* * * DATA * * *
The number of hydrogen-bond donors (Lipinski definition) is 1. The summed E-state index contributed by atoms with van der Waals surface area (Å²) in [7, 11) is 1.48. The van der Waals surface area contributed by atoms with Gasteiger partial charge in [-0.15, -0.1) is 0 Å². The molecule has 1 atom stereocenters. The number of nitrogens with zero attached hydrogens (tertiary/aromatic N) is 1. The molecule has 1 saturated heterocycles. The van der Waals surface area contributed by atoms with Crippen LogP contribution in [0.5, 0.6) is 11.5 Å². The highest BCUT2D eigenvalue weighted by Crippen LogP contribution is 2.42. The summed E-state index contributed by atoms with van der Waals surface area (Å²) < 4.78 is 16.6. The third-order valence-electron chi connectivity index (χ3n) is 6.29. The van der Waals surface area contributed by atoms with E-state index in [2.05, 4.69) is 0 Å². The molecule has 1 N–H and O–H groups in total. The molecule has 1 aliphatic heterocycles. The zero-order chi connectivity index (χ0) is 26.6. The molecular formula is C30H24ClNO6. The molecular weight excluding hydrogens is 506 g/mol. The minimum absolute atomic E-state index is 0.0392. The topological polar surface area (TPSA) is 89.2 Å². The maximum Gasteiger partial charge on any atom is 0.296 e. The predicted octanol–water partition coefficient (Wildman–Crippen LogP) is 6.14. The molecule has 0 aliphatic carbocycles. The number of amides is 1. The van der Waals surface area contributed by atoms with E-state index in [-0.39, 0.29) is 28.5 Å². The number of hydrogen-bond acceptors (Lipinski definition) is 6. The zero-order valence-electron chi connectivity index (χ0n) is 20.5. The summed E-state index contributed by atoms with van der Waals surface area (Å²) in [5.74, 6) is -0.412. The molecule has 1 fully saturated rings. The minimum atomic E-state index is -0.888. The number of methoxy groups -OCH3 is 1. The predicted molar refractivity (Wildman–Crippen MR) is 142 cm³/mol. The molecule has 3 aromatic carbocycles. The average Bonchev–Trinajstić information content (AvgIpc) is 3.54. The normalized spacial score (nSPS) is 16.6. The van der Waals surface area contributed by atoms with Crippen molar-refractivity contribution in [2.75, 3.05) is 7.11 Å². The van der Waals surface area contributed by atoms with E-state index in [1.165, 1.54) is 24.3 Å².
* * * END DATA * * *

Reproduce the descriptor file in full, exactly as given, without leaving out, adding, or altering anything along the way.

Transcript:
The number of hydrogen-bond donors (Lipinski definition) is 1. The summed E-state index contributed by atoms with van der Waals surface area (Å²) in [7, 11) is 1.48. The van der Waals surface area contributed by atoms with Gasteiger partial charge in [-0.15, -0.1) is 0 Å². The molecule has 1 atom stereocenters. The number of nitrogens with zero attached hydrogens (tertiary/aromatic N) is 1. The molecule has 1 saturated heterocycles. The van der Waals surface area contributed by atoms with Crippen LogP contribution in [0.5, 0.6) is 11.5 Å². The highest BCUT2D eigenvalue weighted by Crippen LogP contribution is 2.42. The summed E-state index contributed by atoms with van der Waals surface area (Å²) < 4.78 is 16.6. The third-order valence-electron chi connectivity index (χ3n) is 6.29. The van der Waals surface area contributed by atoms with E-state index in [2.05, 4.69) is 0 Å². The molecule has 1 N–H and O–H groups in total. The molecule has 1 aliphatic heterocycles. The zero-order chi connectivity index (χ0) is 26.6. The molecular formula is C30H24ClNO6. The molecular weight excluding hydrogens is 506 g/mol. The minimum absolute atomic E-state index is 0.0392. The topological polar surface area (TPSA) is 89.2 Å². The maximum Gasteiger partial charge on any atom is 0.296 e. The predicted octanol–water partition coefficient (Wildman–Crippen LogP) is 6.14. The molecule has 0 aliphatic carbocycles. The number of amides is 1. The van der Waals surface area contributed by atoms with E-state index in [-0.39, 0.29) is 28.5 Å². The number of hydrogen-bond acceptors (Lipinski definition) is 6. The zero-order valence-electron chi connectivity index (χ0n) is 20.5. The summed E-state index contributed by atoms with van der Waals surface area (Å²) in [5.74, 6) is -0.412. The molecule has 1 fully saturated rings. The minimum atomic E-state index is -0.888. The number of methoxy groups -OCH3 is 1. The predicted molar refractivity (Wildman–Crippen MR) is 142 cm³/mol. The molecule has 3 aromatic carbocycles. The average Bonchev–Trinajstić information content (AvgIpc) is 3.54. The normalized spacial score (nSPS) is 16.6. The van der Waals surface area contributed by atoms with Crippen molar-refractivity contribution in [2.75, 3.05) is 7.11 Å². The van der Waals surface area contributed by atoms with E-state index in [1.165, 1.54) is 24.3 Å².